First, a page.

For the past 24 hours, we’ve all been thinking ‘what just happened?’ The Americans, most of all, but this is all too familiar even to us Brits. When we think back to the Brexit vote, we were all stunned for the same reasons, the polling was wrong, our predictions were wrong and we never thought it would really happen. Well, here we are again. I’ve spent much of the past few years travelling around the United States and have gained a perspective on the whole thing so here goes.
Trump seems to have appealed to certain groups while completely alienating others, and although voters usually support either of the two main parties, he has managed to gain the support of a previously committed group of Democratic voters. Blue collar/industrial workers, such as miners, automotive and steel workers who were typically loyal to Democrats have been won over by Trump’s promises to get them their jobs back. As a result Trump was able to win over some of the states that might have easily been Hilary’s.
While the minorities are understandably concerned, given Trump’s promises of building a wall and mass deportation, states with a large Hispanic population such as Florida have ultimately voted Republican. Why? Because they are voting for the party and not the candidate. I have a number of Republican friends in the US, some didn’t vote and others voted Republican even though they’re not sure Trump is the right guy. This puts the Americans in between a rock and a hard place. Do you vote for the party you support despite the unfavourable candidate, vote against your party, which means going against your beliefs or in the case of many Americans, do nothing.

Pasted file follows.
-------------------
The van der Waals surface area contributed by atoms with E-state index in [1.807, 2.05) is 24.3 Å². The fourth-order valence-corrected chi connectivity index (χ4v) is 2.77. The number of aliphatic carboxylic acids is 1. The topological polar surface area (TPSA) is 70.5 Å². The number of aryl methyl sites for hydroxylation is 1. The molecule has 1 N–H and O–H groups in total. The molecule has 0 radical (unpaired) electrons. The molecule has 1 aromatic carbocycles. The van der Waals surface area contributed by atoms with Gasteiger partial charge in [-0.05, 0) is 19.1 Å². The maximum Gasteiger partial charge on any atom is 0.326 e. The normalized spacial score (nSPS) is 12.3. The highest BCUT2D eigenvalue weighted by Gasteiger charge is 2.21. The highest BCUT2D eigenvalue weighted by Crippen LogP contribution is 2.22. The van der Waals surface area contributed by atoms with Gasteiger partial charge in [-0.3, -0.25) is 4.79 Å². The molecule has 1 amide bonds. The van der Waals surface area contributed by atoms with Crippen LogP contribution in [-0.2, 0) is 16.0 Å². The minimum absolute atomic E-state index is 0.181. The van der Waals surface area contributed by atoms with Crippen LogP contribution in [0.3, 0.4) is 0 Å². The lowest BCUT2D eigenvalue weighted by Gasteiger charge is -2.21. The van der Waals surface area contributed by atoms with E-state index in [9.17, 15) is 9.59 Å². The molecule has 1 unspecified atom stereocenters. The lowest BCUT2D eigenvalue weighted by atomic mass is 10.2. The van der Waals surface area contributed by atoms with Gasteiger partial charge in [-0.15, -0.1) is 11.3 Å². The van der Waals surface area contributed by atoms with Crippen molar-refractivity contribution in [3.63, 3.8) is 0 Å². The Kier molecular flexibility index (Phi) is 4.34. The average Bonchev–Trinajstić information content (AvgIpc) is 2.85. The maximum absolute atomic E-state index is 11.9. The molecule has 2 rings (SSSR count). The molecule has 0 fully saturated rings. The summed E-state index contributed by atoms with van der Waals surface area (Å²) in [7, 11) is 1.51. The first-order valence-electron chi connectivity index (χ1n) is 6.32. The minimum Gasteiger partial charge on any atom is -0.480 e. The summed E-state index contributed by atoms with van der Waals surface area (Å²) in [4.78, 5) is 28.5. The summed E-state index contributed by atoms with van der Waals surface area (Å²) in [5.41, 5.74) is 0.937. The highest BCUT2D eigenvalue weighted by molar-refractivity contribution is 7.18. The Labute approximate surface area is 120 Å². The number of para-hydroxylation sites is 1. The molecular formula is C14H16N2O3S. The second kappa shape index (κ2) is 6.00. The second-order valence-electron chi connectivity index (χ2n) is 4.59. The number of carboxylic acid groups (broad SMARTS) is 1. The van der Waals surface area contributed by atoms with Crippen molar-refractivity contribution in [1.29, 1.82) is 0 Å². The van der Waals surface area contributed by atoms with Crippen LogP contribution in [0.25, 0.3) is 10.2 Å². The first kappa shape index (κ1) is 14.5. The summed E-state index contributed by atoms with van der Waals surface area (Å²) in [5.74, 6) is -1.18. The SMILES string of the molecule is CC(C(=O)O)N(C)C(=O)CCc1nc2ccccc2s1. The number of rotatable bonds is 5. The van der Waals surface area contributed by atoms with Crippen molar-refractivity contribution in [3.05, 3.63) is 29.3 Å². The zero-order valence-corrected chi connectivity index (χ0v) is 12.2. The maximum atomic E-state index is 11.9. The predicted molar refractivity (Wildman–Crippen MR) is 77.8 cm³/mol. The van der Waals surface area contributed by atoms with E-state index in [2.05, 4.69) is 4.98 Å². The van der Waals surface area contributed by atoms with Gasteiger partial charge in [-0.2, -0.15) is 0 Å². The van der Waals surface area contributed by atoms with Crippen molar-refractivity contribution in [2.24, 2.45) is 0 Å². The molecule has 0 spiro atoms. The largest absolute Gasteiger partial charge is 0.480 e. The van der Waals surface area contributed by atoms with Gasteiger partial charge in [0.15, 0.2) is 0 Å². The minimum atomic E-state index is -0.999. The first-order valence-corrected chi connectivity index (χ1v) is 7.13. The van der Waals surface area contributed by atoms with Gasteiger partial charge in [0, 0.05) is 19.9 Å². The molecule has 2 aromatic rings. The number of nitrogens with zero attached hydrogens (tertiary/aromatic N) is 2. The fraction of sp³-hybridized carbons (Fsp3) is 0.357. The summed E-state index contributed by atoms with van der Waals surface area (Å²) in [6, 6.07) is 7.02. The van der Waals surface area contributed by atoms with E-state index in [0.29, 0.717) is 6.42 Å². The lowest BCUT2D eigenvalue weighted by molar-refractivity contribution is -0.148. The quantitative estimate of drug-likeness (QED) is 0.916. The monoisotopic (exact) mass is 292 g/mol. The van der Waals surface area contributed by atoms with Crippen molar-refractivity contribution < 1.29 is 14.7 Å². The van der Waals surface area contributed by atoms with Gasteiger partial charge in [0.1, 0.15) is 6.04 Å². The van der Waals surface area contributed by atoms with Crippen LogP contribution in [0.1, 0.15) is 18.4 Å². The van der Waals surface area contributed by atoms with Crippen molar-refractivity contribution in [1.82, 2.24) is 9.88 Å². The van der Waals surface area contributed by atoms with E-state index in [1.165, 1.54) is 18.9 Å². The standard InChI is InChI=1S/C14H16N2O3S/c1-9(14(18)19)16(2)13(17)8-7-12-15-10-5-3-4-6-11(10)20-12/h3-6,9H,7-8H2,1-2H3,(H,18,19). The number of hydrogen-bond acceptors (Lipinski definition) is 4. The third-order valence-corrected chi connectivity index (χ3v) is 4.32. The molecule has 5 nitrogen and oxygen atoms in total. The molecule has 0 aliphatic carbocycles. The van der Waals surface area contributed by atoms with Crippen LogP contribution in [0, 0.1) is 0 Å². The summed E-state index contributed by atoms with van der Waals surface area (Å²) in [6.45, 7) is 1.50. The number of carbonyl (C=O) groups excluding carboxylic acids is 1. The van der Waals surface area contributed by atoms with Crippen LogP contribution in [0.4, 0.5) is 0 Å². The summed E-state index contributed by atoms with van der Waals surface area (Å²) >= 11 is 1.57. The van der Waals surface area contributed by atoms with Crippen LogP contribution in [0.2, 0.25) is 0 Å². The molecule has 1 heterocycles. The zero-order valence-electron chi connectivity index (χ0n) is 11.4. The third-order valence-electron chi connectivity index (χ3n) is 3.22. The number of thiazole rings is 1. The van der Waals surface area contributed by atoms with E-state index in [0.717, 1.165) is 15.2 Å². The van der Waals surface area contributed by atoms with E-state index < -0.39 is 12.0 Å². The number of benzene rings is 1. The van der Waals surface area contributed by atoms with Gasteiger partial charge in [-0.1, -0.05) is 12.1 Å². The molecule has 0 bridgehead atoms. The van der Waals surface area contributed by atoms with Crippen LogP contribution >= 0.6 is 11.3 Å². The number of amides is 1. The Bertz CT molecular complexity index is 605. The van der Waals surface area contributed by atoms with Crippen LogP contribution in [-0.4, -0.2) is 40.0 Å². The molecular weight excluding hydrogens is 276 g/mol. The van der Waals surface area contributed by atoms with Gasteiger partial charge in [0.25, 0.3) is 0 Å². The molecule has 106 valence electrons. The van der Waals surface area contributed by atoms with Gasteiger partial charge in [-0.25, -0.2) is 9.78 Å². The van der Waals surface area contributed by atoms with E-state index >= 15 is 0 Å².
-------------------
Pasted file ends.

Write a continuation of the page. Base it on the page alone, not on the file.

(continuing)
One thing that may have turned this around and provided a very different result could have been the youth vote. Now that Trump is in, young people are absolutely devastated, students are rioting in Oregon, burning US flags and people are making death threats to Trump on social media. It’s clear that America’s youth are not pro-Trump. Even so, in the midst of all of Hillary’s campaigning, there wasn’t a big call for the youth vote. What’s more, in the lead up to the US elections, the favourite among young people was Bernie Sanders, one of the initial Democratic candidates. It’s this kind of progressive candidate that young voters are looking for. He supports issues such as global warming and LGBT rights. The young voter is far more in tune with these issues and I think the millennials, tired with the formulaic Democratic/Republican system , will ultimately be the ones to vote for a third party candidate.
So, what are we in for? A lot of what Trump does or doesn’t do in the next 4 years may not affect us much directly but this entire process is another reminder of democracy and how it can surprise us all. We will be watching closely to see if Trump follows through with his promises or whether he retreats in the face of resistance. We could learn something very valuable about our own situation.
Not so long ago, we were thinking the same thing, faced with the reality of leaving the EU and the potentially catastrophic consequences. In both situations, people have demonstrated that they are fed up with the politicians of today, all lobbying for special interest groups and big businesses instead of for the good of the people. Some of the Brexit supporters would argue that leaving the EU presents some opportunities to make our lives better. Maybe the same can be said for the Trump administration. The fact that Trump’s acceptance speech was conciliatory and not at all as aggressive as he’s been over the past 12 months, made me wonder whether all of his extreme views and promises were just a ploy to get him elected and maybe he will soften once he starts his term. Having a non-politician at the helm as the leader of the free world may be the start of the change this institution needs to shake things up.